China’s Belt and Road Initiative is drawing on a new type of regional strategy that can lead to “Globalization 2.0,” said a renowned Chinese expert on international relations.
According to Zhang Yunling, director of the academic division of International Studies at the Chinese Academy of Social Sciences (CASS), humanity entered the era of “Globalization 1.0” after World War II, focusing on connecting the world via multilateral and regional cooperation. Prior to 2008, Globalization 1.0 has indeed promoted rapid economic growth, but the anti-globalization trend is always waiting, ready to strike, as imbalanced development between regions and communities is inevitable, Zhang noted.
The Belt and Road Initiative, on the other hand, offers a distinctly Chinese way of looking at global governance and cooperation.
“We try to improve the geographic advantages forged after industrialization in the West, which favors oceanic powers ... By connecting interior land, we are re-constructing these geographic advantages so that inland regions can also profit,” Zhang explained.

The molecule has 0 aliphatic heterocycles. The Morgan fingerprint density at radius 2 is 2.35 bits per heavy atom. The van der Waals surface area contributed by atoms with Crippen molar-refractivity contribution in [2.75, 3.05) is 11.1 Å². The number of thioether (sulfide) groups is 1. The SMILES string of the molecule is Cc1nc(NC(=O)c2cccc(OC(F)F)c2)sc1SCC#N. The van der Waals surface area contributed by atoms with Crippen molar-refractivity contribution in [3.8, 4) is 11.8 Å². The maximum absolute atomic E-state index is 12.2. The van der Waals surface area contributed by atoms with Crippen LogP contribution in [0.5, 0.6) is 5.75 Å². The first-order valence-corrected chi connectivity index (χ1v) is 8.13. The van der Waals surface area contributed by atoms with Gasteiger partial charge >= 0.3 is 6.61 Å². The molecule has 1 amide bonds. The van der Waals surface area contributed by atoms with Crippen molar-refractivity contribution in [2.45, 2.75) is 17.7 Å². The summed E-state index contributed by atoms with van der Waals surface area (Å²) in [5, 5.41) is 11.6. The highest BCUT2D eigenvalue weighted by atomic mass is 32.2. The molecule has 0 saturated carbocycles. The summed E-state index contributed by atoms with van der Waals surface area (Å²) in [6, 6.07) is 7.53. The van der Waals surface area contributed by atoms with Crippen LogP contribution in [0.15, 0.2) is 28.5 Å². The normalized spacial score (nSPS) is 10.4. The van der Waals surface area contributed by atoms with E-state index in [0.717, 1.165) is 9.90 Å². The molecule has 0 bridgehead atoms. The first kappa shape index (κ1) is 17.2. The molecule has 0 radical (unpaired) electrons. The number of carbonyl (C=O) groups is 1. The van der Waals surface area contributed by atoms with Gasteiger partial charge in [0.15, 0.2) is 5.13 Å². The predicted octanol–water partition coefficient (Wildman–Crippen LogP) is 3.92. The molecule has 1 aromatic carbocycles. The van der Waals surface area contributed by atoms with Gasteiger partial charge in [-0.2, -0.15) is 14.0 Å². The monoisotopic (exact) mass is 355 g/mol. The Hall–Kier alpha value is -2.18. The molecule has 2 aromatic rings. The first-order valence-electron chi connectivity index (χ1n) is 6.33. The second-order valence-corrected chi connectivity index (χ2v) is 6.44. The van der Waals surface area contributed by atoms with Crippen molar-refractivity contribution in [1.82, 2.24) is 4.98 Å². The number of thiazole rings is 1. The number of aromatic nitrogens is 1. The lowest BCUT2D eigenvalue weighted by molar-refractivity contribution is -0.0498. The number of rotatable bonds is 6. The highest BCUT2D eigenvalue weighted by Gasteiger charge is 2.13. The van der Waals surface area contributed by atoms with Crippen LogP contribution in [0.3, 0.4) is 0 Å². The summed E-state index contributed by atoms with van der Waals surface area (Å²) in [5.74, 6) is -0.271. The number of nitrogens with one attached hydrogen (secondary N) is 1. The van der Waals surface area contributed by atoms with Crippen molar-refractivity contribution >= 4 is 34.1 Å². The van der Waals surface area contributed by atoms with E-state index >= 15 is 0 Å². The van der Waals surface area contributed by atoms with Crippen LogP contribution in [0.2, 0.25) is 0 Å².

“It should be emphasized that the Belt and Road Initiative is not a project. It is an initiative, a method. It is not only about routes drawn on a map, but also about suggesting a direction and covering neighboring regions,” Zhang emphasized.
The remarks were made at a press conference in Beijing on April 12, where CASS unveiled its latest publication with Social Sciences Academic Press (SSAP). Xie Shouguang, director of SSAP, said at the conference that the publication is especially significant since the Belt and Road Forum for International Cooperation is scheduled to be held in May.
The forum will take place in Beijing on May 14 and 15. It will explore ways of addressing regional and global economic issues, generate fresh energy for interconnected development, and help the Belt and Road Initiative deliver greater benefits to all the people and countries involved, Xinhua News Agency reported.
“The versions of globalization led by the East and the West are different. The West tends to be more aggressive, while the East emphasizes inclusiveness. That makes homogeneity one of the key factors in cooperation, but we are trying to show that heterogeneity does not necessarily get in the way of cooperation,” said Ren Jingjing, another expert with CASS.